Terezín Quartet

14/11/2023 20:00 - 22:00
Alexandrinsky Theatre
Terezín Quartet

The ballet program of the Festival will start on the historical stage of the Alexandrinsky Theatre – the company of the Nizhny Novgorod State Academic Opera and Ballet Theatre named after A.S. Pushkin will present the recent premiere of the “Terezín Quartet”: 4 one-act ballets to the music by Erwin Schulhof, Gideon Klein, Pavel Haas, and Hans Krasa. These composers were prisoners of the Theresienstadt concentration camp, where 33,000 people were murdered by the Nazi regime in 1941-1945 and 88,000 were deported to Auschwitz and other death camps. Terezín was liberated by Soviet troops on May 9, 1945.   

The project is dominated by the number 4: music written for a string quartet will be performed. Each ballet will have from 4 to 8 people on the stage at a time.


The audience will see the Terezín camp which was considered a light detention camp. Prisoners with a very high level of culture and education were gathered there. There were many internationally renowned scientists, writers, musicians, and politicians among them. There were lecture halls, magazines were published, performance and exhibitions were held in Terezín. But as time passed, the prisoners were sent to camps like Auschwitz. 

On the stage there are four stories of the prisoners of Theresienstadt told in the language of the modern ballet staged by four famous Russian choreographers: 

  1. Pavel Haas. String quartet No.3 Oр.15 (1938)

Choreographer Alessandro Caggegi, prizewinner of the International and All-Russian competitions

  1. Hans Krasa. String quartet ор.2 (1921)

Choreographer Tatiana Baganova, winner of the Golden Mask National Theater Award

  1. Gideon Klein. Partita for the strings (1944)

Choreographer Maxim Petrov, winner of the Golden Mask National Theater Award

  1. Erwin Schulhoff. Five pieces for a string quartet (1923)

Choreographer Alexander Sergeev, winner of the Golden Mask National Theater Award

The author of the idea, Musical Director is Alexey Trifonov, artistic director of Nizhny Novgorod Opera and Ballet Theater.

Erwin Schulhof, Gideon Klein, Hans Krasa and Pavel Haas are well-known Czech composers who ended up in the Theresienstadt concentration camp due to a set of circumstances. In spite of everything, they continued to create and write music even there. 


Erwin Schulhof was one of the most popular Czech composers of his time. In 1932, he founded a jazz quartet and worked on the idea of a jazz school. As life became increasingly difficult for Jews and adherents of “leftist” beliefs, Erwin Schulhof became increasingly imbued with the ideas of communism. In 1932 he wrote the music for the Communist Manifesto. In 1941 he received Soviet citizenship and waited for visas for himself, his wife and son. Confident of success, he sent his works to the USSR in advance, which saved the composer’s creative legacy from destruction. On June 23, 1941, the day after Hitler attacked the Soviet Union, Schulhof was thrown into prison. In winter he was deported to the Wülzburg concentration camp in Bavaria, where he died in 1942.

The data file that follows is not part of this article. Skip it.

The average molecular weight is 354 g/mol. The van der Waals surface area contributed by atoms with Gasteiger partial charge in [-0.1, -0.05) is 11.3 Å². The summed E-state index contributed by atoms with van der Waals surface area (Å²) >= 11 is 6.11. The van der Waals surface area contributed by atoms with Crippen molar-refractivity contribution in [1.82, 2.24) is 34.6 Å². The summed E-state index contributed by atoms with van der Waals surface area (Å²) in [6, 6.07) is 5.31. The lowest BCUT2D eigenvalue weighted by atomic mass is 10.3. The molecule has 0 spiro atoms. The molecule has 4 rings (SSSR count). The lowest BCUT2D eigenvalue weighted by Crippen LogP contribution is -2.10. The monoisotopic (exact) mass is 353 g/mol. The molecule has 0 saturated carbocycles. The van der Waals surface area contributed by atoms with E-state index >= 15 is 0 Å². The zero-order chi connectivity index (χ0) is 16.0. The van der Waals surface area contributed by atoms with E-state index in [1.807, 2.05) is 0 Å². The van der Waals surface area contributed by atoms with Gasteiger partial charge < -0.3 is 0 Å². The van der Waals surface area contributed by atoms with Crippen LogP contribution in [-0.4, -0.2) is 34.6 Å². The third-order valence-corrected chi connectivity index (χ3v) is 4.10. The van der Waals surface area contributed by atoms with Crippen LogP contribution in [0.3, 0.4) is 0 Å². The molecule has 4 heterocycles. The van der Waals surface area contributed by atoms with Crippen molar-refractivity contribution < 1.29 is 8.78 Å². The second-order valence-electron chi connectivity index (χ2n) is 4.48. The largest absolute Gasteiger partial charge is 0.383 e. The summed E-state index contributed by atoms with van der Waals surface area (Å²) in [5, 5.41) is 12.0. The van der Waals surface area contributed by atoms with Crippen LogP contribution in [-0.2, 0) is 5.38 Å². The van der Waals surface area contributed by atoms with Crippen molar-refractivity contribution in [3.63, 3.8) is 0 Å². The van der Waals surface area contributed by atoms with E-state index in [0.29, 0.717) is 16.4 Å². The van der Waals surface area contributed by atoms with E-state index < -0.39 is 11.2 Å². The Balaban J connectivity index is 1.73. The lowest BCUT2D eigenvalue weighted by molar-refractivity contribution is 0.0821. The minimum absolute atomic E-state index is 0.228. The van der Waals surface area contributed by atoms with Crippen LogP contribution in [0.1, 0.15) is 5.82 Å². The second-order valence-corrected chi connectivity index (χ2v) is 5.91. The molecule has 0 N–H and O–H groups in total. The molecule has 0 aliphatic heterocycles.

Gideon Klein was born in 1919 in Přerov in Moravia.  In 1941 he was deported to Theresienstadt. Klein continued giving recitals as a pianist and performed chamber music with his colleagues from Prague. The musical works written in Terezin included chamber string music, choral works, madrigals with lyrics by Hölderlin and Villon, a piano sonata, and music for the theater. In 1944 Gideon Klein was sent to Auschwitz and from there to Fürstengrube, a coal mining labor camp near Katowice in Poland. He passed away on January 27, 1945 at the age of 26.


Pavel Haas was born in 1899 in Brno. He began composing music at the age of 14. In 1920 – 1922 he studied at the conservatory under outstanding composer Leoš Janáček. On April 2, 1938, Haas’s opera The Charlatan premiered in Brno. In 1941 Haas was sent to Theresienstadt, where he continued to compose musical works. The first work composed in the concentration camp was the choral composition “Do Not Mourn” based on Jewish texts by David Shimoni. This was followed by “Etude for the Strings” (1943) and “Four Songs of Chinese Poetry” (1944). Both works were performed by Terezín prisoners and often sounded in post-war musical programs. On October 16, 1944, Paul Haas was deported to Auschwitz.


Hans Krasa was born in 1899 in Prague. He studied at the German Academy of Music. He admired the works of Igor Stravinsky. Several of his works were published in Vienna and Paris. He worked as a vocal teacher at the New German Opera. In the 1920s he performed in the USA and France. He composed several song cycles for the orchestra and piano, a symphony for a small orchestra, a string quartet, “The Land of the Lord” cantata, “Betrothal in a Dream” opera based on “Uncle’s Dream”, a novel by Dostoevsky, a chamber work for harpsichord and seven instruments. After several years spent in Terezin, he was sent to Auschwitz on October 16, 1944.


 “We were by no means sitting, weeping and wailing, on the banks of the rivers of Babylon, our will to culture was adequate to our will to life…” – Viktor Ullmann (1898-1944), Austrian and Czech composer deported to Theresienstadt in 1942.


 Mass media about the performance: 

Four composers, four directors – past and present. These are not composers’ stories told in the language of modern ballet. The choreographers were given complete creative freedom, the opportunity to move in all directions, without restricting themselves in any way.

Anna Kolomoets, The Muzykalnaya Zhizn magazine


The dancers of the Nizhny Novgorod Theater successfully and brightly coped with all kinds of tasks… That’s what a given enthusiasm and reciprocal motivation in the name of learning new things means.

Maya Krylova, music and ballet journalist, expert of the Golden Mask Festival